This brings up the question that some may have…how do I design my own TV studio? This is a great DIY project if you are interested in TV, film, or just for having fun with the family. According to The DV show, building a small basement (or other room, like a garage) studio is fairly simple:
If you want to convert any room into an inexpensive TV studio, your most important step is to select a problem-free space. A basement is a great spot, but you have to think about temperature control, it may be under a heavily traveled kitchen or corridor requiring you to insulate against the sound of footsteps, air conditioner noises, the roar of a furnace, the whine of a pump, or even the deedle-deedle of a nearby telephone or alarm can be very expensive to seal out. In short, you need to pick a quiet place with plenty of electricity and no unusual noise, heating or moisture problems.
An enormous production space isn’t necessary unless you’re setting up a Ben Hur chariot race scene. You’d be surprised at how small most broadcast news and sitcom sets are. To the viewer, what is seen on the screen is all that matters; whatever is off screen by just a foot (i.e. garden tools, clothes racks, storage shelves stacked with paint cans) doesn’t exist.
In regards to sound control (which is extremely important and sometimes overlooked), The DV Show writes:
Unwanted sound comes from two places: outside the studio and inside the studio. Let’s deal with the outside first.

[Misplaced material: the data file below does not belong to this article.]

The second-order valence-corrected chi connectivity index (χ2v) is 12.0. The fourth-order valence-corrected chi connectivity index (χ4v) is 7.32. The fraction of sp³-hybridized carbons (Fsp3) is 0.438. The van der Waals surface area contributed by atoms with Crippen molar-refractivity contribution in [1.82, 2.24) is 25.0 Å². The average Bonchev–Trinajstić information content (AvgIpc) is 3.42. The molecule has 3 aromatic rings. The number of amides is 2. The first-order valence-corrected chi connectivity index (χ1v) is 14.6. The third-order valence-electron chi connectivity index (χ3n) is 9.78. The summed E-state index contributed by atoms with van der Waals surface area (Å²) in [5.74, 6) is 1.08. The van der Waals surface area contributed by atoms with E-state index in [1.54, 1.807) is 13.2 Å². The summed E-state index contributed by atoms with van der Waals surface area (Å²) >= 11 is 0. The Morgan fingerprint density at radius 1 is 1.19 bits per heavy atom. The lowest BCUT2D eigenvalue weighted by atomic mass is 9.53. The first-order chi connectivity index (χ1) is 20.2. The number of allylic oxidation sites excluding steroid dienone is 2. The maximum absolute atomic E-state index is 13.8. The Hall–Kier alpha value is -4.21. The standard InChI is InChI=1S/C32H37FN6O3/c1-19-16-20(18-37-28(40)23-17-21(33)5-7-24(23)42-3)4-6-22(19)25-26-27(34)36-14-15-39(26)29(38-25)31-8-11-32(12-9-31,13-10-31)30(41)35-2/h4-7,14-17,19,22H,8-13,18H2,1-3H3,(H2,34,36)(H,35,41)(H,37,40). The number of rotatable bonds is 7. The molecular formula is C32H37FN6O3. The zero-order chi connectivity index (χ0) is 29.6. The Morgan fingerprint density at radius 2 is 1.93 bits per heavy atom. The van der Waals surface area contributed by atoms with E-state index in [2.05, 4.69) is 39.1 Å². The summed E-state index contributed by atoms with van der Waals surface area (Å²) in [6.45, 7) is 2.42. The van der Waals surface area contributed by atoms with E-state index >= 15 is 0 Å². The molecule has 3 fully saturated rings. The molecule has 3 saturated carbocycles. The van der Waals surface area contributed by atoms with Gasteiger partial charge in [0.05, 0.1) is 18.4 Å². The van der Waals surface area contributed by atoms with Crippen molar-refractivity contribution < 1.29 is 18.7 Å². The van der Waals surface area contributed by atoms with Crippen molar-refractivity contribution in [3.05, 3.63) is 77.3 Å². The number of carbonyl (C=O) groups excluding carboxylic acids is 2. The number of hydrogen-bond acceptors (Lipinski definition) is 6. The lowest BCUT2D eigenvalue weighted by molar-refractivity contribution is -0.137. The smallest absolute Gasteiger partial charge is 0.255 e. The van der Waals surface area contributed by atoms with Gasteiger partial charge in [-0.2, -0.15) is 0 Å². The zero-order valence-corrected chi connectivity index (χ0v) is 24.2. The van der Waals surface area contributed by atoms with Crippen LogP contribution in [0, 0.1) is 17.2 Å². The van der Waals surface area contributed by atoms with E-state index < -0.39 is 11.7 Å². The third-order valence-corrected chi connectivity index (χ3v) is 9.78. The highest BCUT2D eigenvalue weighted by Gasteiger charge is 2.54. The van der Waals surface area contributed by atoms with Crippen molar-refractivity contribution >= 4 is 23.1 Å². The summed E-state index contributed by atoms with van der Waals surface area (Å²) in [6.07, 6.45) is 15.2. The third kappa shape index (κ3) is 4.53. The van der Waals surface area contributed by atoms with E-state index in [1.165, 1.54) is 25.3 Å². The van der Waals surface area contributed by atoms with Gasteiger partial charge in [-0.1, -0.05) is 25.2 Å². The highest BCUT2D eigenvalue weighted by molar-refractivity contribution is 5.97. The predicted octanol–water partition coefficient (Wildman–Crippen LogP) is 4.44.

Sound will enter your studio if it can find holes in the wall, cracks around doors and windows, and spaces around pipes and duct work. Somehow you need to seal the room tightly so that air cannot get in or escape.
Weatherstrip all the doors and windows. If you are not using a window, you may wish to cover it with plywood and seal it that way. Caulk any loose fitting walls or wall-to-ceiling joints and any places where pipes and wires enter the room. If a hole is too large to caulk, try stuffing fiberglass insulation into it.
Sliding glass doors and steel doors designed for exterior use are often weatherstripped and seal nicely. The same goes for exterior thermopane windows.
A simple set, a wall mural, a bookshelf and a potted plant, or a chroma key blue curtain is all that is needed to suspend reality. Big studios aren’t necessary. More information about set design can be found here.
MetamoraTV’s new look will debut in June (exact date TBA) so hold tight for more great interviews. If you or someone you know may want to be on our show, please contact us anytime.